Academic journal article Hispanic Review

Hidden Messages. Representation and Resistance in Andean Colonial Drama

Academic journal article Hispanic Review

Hidden Messages. Representation and Resistance in Andean Colonial Drama

Article excerpt

Raquel Chang-Rodriguez. Hidden messages. Representation and Resistance in Andean Colonial Drama. Lewisburg: Bucknell UP, 1999. 145 pages.

Hidden Messages brings together five studies by Raquel Chang-- Rodriguez, earlier versions of which originally appeared in different publications, mainly in Spanish. In this collection Prof. Chang-Rodriguez continues her exploration of colonial literature in search of revealing moments in which alternative political and historical views emerge. In this regard, the book follows the same critical perspective that informed her previous works, La subversion del signo, and El discurso disidente. While the former focused on the possibilities found by Andean colonial chroniclers in the writing of history to express a historical version divergent from their Spanish counterparts, in Hidden messages the author has turned her attention to Andean drama and its relation to the Andean past and the colonial present. These essays, informed by recent scholarship in Andean studies, succeeds in providing key historical contexts by which to access four different Andean plays.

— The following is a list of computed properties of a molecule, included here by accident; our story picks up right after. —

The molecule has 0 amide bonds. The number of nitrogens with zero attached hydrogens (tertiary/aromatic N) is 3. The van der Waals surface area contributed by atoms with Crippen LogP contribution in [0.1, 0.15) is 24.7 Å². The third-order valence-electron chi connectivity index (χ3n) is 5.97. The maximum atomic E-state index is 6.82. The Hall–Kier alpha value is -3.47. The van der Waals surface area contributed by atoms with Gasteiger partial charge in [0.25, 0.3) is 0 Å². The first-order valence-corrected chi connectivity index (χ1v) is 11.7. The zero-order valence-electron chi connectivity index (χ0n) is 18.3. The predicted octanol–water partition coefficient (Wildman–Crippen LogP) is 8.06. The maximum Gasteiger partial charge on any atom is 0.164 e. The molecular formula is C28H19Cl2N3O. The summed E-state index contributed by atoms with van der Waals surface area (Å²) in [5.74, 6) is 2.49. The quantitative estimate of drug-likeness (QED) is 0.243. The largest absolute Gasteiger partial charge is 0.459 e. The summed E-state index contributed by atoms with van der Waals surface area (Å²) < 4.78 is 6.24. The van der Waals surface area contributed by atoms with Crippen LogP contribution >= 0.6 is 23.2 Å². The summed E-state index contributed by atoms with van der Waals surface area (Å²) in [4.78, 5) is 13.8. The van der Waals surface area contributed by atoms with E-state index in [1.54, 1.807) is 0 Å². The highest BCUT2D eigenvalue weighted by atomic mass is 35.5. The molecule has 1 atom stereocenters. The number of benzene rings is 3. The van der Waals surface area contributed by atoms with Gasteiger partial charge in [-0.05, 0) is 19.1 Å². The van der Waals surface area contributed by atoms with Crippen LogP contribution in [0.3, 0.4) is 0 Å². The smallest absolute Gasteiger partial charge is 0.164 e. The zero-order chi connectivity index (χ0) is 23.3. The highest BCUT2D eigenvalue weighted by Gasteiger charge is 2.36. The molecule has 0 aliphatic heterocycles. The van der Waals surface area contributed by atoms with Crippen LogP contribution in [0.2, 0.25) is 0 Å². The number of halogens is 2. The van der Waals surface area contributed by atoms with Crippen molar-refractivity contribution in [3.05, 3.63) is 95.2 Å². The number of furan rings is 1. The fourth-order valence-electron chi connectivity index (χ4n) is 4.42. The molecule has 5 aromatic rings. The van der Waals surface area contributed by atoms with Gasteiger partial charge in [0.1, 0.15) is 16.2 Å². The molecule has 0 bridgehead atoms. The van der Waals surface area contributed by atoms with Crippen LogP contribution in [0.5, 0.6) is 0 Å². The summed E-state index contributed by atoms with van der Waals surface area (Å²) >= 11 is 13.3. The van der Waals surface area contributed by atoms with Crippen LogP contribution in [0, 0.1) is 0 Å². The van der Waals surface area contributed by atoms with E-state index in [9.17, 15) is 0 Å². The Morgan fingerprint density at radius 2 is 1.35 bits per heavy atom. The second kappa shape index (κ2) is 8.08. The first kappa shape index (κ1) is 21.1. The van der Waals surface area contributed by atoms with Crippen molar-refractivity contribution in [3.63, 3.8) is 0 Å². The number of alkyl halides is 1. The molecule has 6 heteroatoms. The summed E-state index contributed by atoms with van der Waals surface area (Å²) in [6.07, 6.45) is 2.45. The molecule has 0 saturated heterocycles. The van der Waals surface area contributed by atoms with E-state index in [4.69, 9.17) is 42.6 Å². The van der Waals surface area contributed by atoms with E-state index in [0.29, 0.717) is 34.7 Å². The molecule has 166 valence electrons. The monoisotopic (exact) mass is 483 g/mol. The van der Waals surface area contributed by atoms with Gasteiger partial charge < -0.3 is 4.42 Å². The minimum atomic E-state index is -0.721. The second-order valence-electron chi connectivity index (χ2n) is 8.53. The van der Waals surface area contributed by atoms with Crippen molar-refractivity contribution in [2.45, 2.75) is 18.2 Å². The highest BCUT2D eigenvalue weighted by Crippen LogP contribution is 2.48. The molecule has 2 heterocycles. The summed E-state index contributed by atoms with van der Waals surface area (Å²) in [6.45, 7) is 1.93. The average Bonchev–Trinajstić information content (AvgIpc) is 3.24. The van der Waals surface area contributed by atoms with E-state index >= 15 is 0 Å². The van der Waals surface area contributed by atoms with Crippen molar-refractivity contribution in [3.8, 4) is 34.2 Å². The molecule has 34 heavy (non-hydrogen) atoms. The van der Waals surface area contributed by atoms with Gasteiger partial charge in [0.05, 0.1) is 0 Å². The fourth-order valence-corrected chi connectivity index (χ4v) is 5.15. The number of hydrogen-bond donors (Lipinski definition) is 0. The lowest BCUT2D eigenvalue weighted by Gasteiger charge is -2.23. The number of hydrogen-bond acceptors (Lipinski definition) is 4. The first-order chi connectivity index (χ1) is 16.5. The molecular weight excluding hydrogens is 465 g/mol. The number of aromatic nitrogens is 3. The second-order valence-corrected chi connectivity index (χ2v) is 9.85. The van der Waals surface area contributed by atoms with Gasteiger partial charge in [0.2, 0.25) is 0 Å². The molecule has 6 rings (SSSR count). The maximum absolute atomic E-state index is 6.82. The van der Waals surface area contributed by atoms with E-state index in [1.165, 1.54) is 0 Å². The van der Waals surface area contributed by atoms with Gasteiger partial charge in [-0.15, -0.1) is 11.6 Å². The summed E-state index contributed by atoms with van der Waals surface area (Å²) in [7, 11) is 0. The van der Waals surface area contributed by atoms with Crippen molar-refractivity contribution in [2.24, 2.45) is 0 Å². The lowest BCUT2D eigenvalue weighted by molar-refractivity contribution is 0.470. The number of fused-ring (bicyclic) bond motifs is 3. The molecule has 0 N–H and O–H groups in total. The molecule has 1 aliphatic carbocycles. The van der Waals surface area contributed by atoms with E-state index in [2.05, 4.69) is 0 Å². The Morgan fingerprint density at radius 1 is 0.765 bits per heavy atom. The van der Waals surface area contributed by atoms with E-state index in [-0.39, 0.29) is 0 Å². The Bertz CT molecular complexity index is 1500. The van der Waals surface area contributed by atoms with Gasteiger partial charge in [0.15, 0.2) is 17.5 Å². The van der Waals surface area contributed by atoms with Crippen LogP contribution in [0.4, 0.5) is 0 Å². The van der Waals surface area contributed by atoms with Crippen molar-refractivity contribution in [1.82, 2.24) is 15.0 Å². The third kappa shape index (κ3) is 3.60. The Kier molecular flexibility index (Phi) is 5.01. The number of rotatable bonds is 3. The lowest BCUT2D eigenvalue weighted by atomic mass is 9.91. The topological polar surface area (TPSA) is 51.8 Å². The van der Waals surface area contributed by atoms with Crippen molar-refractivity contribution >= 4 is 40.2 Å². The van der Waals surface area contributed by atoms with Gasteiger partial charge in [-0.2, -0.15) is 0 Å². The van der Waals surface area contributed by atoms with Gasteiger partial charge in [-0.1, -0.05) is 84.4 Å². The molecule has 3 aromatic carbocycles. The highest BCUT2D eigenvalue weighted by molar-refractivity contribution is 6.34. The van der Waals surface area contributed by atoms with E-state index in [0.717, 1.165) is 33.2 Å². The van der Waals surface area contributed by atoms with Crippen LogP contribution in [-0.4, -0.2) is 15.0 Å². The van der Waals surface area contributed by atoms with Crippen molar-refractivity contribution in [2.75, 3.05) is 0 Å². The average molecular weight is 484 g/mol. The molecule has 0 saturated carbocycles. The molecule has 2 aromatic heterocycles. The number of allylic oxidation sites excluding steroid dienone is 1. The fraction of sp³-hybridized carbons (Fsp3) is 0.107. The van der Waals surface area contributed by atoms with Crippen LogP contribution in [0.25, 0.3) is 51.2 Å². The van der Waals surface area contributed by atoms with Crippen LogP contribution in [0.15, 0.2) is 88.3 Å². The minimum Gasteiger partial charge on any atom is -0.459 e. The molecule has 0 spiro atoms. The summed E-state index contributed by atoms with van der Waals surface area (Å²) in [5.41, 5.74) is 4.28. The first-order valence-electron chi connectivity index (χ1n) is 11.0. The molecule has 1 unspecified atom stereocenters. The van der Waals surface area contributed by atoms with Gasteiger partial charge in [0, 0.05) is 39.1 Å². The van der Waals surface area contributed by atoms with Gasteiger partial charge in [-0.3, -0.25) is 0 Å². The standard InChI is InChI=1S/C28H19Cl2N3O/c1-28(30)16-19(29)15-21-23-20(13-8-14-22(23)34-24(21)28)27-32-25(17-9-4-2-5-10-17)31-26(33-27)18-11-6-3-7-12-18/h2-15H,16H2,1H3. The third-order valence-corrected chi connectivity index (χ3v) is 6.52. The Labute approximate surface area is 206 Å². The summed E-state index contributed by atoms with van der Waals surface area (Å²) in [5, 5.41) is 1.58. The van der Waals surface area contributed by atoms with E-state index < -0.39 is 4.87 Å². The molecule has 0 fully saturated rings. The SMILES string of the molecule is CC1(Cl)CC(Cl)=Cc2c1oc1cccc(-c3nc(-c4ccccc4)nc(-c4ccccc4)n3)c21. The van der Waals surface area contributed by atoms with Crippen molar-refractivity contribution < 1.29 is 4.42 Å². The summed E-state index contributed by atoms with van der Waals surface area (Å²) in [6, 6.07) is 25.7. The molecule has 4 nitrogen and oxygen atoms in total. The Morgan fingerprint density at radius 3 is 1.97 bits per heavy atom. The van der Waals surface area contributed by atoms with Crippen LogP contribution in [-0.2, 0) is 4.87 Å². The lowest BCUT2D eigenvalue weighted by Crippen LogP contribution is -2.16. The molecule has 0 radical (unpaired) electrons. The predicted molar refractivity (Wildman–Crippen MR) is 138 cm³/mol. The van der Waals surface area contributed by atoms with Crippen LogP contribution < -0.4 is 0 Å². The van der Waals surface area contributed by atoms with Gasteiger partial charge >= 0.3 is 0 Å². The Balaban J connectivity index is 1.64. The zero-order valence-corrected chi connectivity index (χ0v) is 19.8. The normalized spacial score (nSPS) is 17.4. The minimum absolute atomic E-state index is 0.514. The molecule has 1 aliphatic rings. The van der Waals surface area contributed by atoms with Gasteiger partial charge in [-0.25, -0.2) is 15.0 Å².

The first chapter offers a very brief account on the emergence of missionary theater, placing it in the wider context of the conversion and instruction of the American Indians. Because the purpose of this chapter is to serve as an introduction to the analysis of individual plays that follows, it suffers from the inevitable disadvantage of being too general and rather unanchored in time and place.

The second chapter focuses on the Andean interpretation of the Spanish conquest in Peru found in the Chayanta version of the Quechua drama known as Tragedy of Atahualpa's Death. Here Prof. Chang-Rodriguez reads the drama against the background of anti-colonial movements in Peru from the sixteenth to the eighteenth century, by highlighting the persistence of an Andean vision of the conquest that contemplated the possibility of a return of the Inca.

The third chapter deals with the seventeenth-century Quechua play Usca Paucar, attributed to the cuzqueno author Vasco Jacinto de Contreras y Valverde. …

Search by... Author
Show... All Results Primary Sources Peer-reviewed

Oops!

An unknown error has occurred. Please click the button below to reload the page. If the problem persists, please try again in a little while.